--Letter from a personal acquaintance of Warfield's, F. T. McGill, to John Meeter; quoted in Fred Zaspel, The Theology of B. B. Warfield: A Systematic Summary (Crossway, 2010), 32-33

Thoroughly enjoying this outstanding work on an important man about whom I have been completely ignorant. Thank you, Fred!

Ron Gleason's Biography of Herman Bavinck

It is a real gift. Many of us have been exposed to Bavinck for the first time in any significant way this past decade, with the translation (an excellent one) of his Reformed Dogmatics into English. Rich, wise, Bible-saturated, philosophically aware, reverent, courageous--it makes one want to know more about this man who wrote the systematic theology Henri Blocher calls the best in the Reformed tradition since Calvin.

Ron Gleason has come through for us. Ron spent many years in Holland, giving him facility with Dutch and a front-row knowledge of Dutch culture and history. This included studying at the university where both Kuyper and Bavinck taught a century ago. He did a PhD at Westminster (East), finishing in 2001 and writing a dissertation on Bavinck, arguing that the notion of union with Christ is the centerpoint of Bavinck's theology. Today Ron pastors here.

It is a good biography. I know neither the Dutch language nor the Dutch culture and history like Ron does, so any kind of review is a bit like me critiquing Lebron's dunks when I can't even touch the rim.

But some might be pondering whether they should invest the money and (more importantly) the time into reading this biography, so perhaps a few thoughts would be useful.

1. I find that Christian biography of people who have made an unusual difference in the world is almost invariably encouraging. Yes, it can be paralyzing or threatening, I suppose, to read about the giants of the faith, but far more pervasive in reading Christian biography is the encouragement of seeing, in specific historical circumstances, how God used a frail man or woman to accomplish great things. This biography was no exception.

2. There's hardly a better man to write the book--someone who did a PhD on Bavinck, who is serving in the local church and thus immersed in the realities of life in a fallen world, who has a deep conviction about the Lord's providence in all things (this came through often in the book), and, most of all, who knows Herman Bavinck the way you know your own signature.

3. Ron does an outstanding job tracing Bavinck's career as a churchman and politician (American readers should understand how intertwined the two often were in nineteenth century Holland). Bavinck's involvement in seeking to unify the two Reformed separatist movements is an interesting story, well told. Perhaps the greatest strength of the book is fleshing out the ecclesial world in which Bavinck was immersed throughout his life.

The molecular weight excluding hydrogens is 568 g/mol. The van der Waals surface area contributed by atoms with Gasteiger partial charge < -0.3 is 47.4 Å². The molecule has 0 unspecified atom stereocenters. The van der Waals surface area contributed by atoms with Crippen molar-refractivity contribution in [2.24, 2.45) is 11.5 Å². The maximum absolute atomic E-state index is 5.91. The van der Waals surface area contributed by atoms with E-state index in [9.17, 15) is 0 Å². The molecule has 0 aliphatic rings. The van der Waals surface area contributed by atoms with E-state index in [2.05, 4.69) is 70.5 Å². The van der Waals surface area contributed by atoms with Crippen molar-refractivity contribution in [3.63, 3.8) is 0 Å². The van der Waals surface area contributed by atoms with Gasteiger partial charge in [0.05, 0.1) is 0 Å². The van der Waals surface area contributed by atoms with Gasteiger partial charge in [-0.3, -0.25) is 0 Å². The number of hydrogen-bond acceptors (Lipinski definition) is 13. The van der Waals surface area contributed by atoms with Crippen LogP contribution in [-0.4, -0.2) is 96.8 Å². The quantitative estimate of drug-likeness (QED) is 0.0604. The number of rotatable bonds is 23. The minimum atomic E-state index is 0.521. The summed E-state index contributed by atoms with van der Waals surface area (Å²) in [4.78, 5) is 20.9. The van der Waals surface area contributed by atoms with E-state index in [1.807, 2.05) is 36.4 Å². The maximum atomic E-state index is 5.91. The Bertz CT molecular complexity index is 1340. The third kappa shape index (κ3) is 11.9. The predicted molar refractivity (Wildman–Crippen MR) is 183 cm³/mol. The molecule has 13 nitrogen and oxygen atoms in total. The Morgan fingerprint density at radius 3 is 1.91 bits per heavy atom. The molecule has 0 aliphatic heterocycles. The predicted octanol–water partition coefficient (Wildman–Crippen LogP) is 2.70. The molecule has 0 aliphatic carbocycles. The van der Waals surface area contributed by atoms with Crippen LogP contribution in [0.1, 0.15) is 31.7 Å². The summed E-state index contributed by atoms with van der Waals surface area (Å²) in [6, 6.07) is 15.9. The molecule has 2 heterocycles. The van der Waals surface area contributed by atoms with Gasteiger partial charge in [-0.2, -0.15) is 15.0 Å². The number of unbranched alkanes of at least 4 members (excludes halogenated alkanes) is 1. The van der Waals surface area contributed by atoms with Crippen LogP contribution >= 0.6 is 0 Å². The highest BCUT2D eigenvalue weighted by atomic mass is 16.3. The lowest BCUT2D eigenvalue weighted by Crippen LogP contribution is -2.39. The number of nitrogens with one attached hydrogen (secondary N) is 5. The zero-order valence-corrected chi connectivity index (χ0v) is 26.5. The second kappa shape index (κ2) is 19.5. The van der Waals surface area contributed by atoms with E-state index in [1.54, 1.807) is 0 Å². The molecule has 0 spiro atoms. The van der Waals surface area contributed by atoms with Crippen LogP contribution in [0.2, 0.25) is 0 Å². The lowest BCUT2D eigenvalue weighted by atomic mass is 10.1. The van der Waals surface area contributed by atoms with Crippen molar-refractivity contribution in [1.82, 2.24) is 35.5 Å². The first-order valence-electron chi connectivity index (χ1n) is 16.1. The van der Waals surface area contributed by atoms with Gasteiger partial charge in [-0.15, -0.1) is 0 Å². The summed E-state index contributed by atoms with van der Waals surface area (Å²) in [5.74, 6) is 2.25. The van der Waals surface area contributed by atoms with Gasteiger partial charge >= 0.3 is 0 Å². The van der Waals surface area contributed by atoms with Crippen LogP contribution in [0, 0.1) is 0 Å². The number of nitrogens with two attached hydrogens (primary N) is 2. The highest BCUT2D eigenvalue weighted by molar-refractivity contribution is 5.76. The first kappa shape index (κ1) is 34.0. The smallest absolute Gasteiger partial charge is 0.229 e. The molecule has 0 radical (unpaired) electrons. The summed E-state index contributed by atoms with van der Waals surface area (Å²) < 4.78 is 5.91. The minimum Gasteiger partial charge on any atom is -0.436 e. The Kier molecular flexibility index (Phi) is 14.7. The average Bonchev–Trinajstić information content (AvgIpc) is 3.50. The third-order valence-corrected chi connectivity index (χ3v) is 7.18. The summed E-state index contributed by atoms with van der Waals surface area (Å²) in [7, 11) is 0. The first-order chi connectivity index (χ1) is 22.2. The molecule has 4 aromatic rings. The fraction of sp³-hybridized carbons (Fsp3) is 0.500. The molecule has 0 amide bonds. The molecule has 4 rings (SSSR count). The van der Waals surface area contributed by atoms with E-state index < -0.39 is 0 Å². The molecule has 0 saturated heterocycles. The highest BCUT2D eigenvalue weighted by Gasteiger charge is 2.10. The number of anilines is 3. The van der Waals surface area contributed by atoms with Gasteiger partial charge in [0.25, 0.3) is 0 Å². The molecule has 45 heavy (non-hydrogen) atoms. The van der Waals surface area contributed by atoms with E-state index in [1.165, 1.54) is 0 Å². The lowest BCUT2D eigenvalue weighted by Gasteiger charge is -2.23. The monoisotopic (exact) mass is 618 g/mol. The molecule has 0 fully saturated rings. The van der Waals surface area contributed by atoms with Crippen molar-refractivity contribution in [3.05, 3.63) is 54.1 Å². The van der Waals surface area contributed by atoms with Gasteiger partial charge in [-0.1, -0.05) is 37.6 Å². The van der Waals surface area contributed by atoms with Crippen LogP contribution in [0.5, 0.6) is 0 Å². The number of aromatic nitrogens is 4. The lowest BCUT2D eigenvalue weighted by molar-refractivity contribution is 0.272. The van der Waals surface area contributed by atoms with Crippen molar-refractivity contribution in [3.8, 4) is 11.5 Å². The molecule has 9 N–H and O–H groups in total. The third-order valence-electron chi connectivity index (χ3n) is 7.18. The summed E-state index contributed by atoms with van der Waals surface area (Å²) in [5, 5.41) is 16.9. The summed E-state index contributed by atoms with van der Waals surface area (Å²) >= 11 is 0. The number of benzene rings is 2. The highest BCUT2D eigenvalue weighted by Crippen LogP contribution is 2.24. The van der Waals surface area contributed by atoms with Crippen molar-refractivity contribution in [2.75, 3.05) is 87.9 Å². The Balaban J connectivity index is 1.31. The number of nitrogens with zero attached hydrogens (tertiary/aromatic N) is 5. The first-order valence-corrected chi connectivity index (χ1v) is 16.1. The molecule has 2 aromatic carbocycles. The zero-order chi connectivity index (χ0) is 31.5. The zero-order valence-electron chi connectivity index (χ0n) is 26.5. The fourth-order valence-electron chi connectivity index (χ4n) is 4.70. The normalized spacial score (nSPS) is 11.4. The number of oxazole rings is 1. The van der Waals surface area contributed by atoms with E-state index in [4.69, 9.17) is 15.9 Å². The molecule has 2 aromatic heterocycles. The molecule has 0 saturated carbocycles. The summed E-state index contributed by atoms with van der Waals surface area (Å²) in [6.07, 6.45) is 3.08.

4. Readers wanting to learn about Bavinck's personal life and theology will need to look elsewhere. No biography can do everything, and we are much the richer for having this account of ecclesial, academic, and political events surrounding Bavinck's life. Yet one wishes the book had painted a bit more of a portrait of the man himself, his family (the brief comments on his daughter and wife on pp. 416-17, 426, respectively, cry out for elaboration), and his theology (one finds occasional forays into Bavinck's interaction with Kuyper's supralapsarianism and the related notion of eternal justification, but not much more). Yet for what I learned of Bavinck's life in other ways, I am enriched and grateful. And it could be that there simply is not much to be found, historiographically, on his personal and family life.

5. The book errs a bit on the side of hagiography. Ron speaks extensively and repeatedly on the errors of Kuyper and some of the other men with whom Bavinck worked, but Bavinck seems to receive special treatment. Perhaps he truly was in a category of his own when it comes to personal integrity and relational wisdom and the exercise of love. I think to some extent this is likely true. Yet more needs to be candidly said of Bavinck's weaknesses. Yes, Ron does affirm that Bavinck had 'feet of clay' (pp. 125, 223), and there is an extended section on Bavinck's error in going ahead too fast with his 1899 proposal to unite the churches. But the former is not explained, and the latter receives mere puzzlement from the author.